Details on pass through deduction tax plan changes?

10 Replies

I’ve seen a few articles on last minute tax plan changes and they are stating there was a last minute change that allows for a greater reduction for real estate LLC’s with no to a few employees for rental income. Anyone have an article or details on that on how that will effect us?

Awesome! Was hoping you did an updated analysis 😀

Originally posted by @Brandon Hall :

We put together a google doc for real estate investors that breaks the plan down. You can find it here: https://docs.google.com/document/d/1wXgWAnxAvPcUVK...

Regarding someone without W-2 income but with qualified income from multi-member LLCs... the 20% deduction applies to "... 2.5% of basis from qualified property." This is confusing. Not your description, but the tax law changes.

For example, in 2018 I will have qualified business income from a 5 member LLC and I think I should be able to use this deduction. My ownership percentage (my Capital percentage) is about 25%. An accountant in California is doing the taxes. Will there be a new line on the K-1 to identify "basis subject to 199A" or do I use the partnership return balance sheet (Schedule L of 1065) in my calculation? And is this for new property or all property on the balance sheet (e.g. line 9a of Schedule L of 1065)?

Thanks for any insight. 

Originally posted by @Chris Martin :
Originally posted by @Brandon Hall:

We put together a google doc for real estate investors that breaks the plan down. You can find it here: https://docs.google.com/document/d/1wXgWAnxAvPcUVK...

Regarding someone without W-2 income but with qualified income from multi-member LLCs... the 20% deduction applies to "... 2.5% of basis from qualified property." This is confusing. Not your description, but the tax law changes.

For example, in 2018 I will have qualified business income from a 5 member LLC and I think I should be able to use this deduction. My ownership percentage (my Capital percentage) is about 25%. An accountant in California is doing the taxes. Will there be a new line on the K-1 to identify "basis subject to 199A" or do I use the partnership return balance sheet (Schedule L of 1065) in my calculation? And is this for new property or all property on the balance sheet (e.g. line 9a of Schedule L of 1065)?

Thanks for any insight. 

 I don't think we really know yet, but I think it will look something like the Domestic Production Activities Deduction is currently reported with W-2 wages and depreciable property allocated and stated separately on the K-1 for each partner. 

Brandon, Thanks for putting together this very detailed analysis, but it's way too much for me 😗 to absorb. 

In 2016, my Sched E bottom line from a rental property was $9K. I'm in the 25% marginal tax bracket. Does it make sense to set up a pass through corp to take advantage of the upcoming 2018 tax bill?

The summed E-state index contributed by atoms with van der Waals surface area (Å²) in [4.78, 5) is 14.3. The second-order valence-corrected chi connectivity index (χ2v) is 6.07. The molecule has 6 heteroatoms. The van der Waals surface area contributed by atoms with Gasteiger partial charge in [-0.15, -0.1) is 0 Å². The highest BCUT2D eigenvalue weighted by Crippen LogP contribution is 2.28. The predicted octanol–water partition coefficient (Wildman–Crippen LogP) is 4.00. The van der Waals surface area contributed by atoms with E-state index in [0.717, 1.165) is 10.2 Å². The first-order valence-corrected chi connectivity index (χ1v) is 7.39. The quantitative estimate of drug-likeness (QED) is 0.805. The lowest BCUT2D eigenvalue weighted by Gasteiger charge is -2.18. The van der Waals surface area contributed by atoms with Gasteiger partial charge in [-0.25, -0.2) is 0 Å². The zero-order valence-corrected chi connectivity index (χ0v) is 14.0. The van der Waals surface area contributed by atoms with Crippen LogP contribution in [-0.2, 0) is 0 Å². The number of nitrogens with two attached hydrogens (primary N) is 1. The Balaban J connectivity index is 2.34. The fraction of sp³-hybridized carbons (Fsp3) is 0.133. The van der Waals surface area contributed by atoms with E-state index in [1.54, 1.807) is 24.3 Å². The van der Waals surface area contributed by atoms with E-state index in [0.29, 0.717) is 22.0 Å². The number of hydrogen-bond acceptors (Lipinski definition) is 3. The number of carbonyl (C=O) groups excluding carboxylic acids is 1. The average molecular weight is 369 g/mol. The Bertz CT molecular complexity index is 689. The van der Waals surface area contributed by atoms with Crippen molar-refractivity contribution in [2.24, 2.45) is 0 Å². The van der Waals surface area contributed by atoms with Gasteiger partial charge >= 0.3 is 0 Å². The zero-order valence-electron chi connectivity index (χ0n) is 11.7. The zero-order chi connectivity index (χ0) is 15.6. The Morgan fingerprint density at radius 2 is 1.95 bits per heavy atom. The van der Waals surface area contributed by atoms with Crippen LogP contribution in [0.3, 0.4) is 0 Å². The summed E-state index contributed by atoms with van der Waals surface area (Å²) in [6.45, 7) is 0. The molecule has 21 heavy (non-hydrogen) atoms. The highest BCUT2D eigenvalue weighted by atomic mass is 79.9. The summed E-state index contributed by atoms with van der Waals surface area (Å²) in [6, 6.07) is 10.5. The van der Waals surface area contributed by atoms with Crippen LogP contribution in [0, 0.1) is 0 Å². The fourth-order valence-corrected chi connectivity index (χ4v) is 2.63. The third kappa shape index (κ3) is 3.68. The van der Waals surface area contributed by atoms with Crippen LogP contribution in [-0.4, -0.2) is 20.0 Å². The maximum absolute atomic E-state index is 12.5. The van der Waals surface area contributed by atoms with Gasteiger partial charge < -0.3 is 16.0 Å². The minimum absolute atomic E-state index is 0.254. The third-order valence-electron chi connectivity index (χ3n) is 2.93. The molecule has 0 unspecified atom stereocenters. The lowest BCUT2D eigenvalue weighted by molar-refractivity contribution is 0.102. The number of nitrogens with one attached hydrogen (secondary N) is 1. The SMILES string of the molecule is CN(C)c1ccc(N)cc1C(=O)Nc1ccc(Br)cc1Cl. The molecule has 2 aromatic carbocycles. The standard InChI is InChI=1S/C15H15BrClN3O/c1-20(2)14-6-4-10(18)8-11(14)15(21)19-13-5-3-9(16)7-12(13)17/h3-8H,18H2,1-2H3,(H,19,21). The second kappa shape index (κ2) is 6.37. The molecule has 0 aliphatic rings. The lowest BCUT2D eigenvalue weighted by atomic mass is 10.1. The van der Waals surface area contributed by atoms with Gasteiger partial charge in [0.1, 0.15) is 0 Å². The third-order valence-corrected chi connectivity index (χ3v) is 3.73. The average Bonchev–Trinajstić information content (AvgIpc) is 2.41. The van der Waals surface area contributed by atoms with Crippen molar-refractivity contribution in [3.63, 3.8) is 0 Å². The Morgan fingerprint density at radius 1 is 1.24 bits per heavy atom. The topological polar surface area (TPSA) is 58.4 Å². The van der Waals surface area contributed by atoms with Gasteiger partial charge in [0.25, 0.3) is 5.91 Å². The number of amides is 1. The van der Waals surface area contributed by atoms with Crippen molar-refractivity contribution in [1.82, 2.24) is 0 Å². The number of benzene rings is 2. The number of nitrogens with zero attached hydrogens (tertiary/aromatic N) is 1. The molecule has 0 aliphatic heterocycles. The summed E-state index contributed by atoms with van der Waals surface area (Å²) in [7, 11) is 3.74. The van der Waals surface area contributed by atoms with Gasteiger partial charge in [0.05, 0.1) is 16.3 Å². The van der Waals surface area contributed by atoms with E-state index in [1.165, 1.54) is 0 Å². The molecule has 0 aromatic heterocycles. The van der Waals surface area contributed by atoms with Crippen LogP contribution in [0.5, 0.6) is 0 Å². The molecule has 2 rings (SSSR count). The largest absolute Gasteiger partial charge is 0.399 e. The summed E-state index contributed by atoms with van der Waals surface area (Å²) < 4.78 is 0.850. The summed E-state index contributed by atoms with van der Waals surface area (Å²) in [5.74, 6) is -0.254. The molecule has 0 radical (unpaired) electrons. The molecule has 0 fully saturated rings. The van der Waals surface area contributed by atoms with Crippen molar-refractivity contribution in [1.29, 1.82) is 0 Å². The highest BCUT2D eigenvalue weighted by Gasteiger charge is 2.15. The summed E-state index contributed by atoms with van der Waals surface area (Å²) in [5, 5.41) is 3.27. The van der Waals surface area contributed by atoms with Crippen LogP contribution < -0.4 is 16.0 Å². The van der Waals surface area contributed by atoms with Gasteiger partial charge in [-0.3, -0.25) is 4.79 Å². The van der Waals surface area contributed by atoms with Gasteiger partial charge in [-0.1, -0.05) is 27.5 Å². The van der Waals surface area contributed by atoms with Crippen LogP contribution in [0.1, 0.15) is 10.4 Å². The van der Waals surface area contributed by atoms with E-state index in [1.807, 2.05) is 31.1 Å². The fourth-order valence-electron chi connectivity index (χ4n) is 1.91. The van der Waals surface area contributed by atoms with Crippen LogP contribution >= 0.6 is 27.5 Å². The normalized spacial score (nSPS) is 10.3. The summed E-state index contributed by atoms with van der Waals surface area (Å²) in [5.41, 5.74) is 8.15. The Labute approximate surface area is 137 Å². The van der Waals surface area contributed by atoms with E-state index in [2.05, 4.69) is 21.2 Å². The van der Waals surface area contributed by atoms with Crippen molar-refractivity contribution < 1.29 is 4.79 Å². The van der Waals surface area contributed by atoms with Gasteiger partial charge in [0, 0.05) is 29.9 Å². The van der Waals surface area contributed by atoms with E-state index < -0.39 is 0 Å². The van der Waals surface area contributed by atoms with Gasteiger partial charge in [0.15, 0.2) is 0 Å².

That one is beyond confusing. Right now, its not really a concern since my S corp still isn't showing a profit with all the depreciation I can take although it might be getting close. But I still have over 100k in carry forward losses to use so not sure how far in the future it will be when my company actually reports a profit.

That being said, what is the bottom line for a pass thru entity that only does rentals. Lets say the rental business after depreciation showed a profit of 20k.  What would I pay in taxes on that 20k? I thought I heard where 20% of that income was non-taxable? Is that correct?

I read thru your document but its still confusing how that affects something like the above.

If so, lets say the business made 100k in profit. Does that mean they get a deduction of 20k so that only 80k passes thru as profit/net income to the individual return and then we'd get the typical deductions on top of that?

Originally posted by @Tim Butters :
Originally posted by @Chris Martin:
Originally posted by @Brandon Hall:

We put together a google doc for real estate investors that breaks the plan down. You can find it here: https://docs.google.com/document/d/1wXgWAnxAvPcUVK...

Regarding someone without W-2 income but with qualified income from multi-member LLCs... the 20% deduction applies to "... 2.5% of basis from qualified property." This is confusing. Not your description, but the tax law changes.

For example, in 2018 I will have qualified business income from a 5 member LLC and I think I should be able to use this deduction. My ownership percentage (my Capital percentage) is about 25%. An accountant in California is doing the taxes. Will there be a new line on the K-1 to identify "basis subject to 199A" or do I use the partnership return balance sheet (Schedule L of 1065) in my calculation? And is this for new property or all property on the balance sheet (e.g. line 9a of Schedule L of 1065)?

Thanks for any insight. 

 I don't think we really know yet, but I think it will look something like the Domestic Production Activities Deduction is currently reported with W-2 wages and depreciable property allocated and stated separately on the K-1 for each partner. 

Found it!

Under SPECIAL RULES, (f)(1)(A)(iii) of the bill:
"...partner’s or shareholder’s allocable share of the unadjusted basis immediately after acquisition of qualified property shall be determined in the same manner as the partner’s or shareholder’s allocable share of depreciation. For purposes of this subparagraph, in the case of an S corporation, an allocable share shall be the share holder’s pro rata share of an item. "

That's on Page 39 (of 1097). I am 3.55% through. At my current pace, I have about 534 hours left to go. I will have to finish tomorrow;)

Can somebody explain how the new tax bill's  limitation of business financing interest deduction to 30% of earnings applies to rental property mortgages?

Jeremy - business under $15M in annual gross receipts are exempt from the 30% limitation

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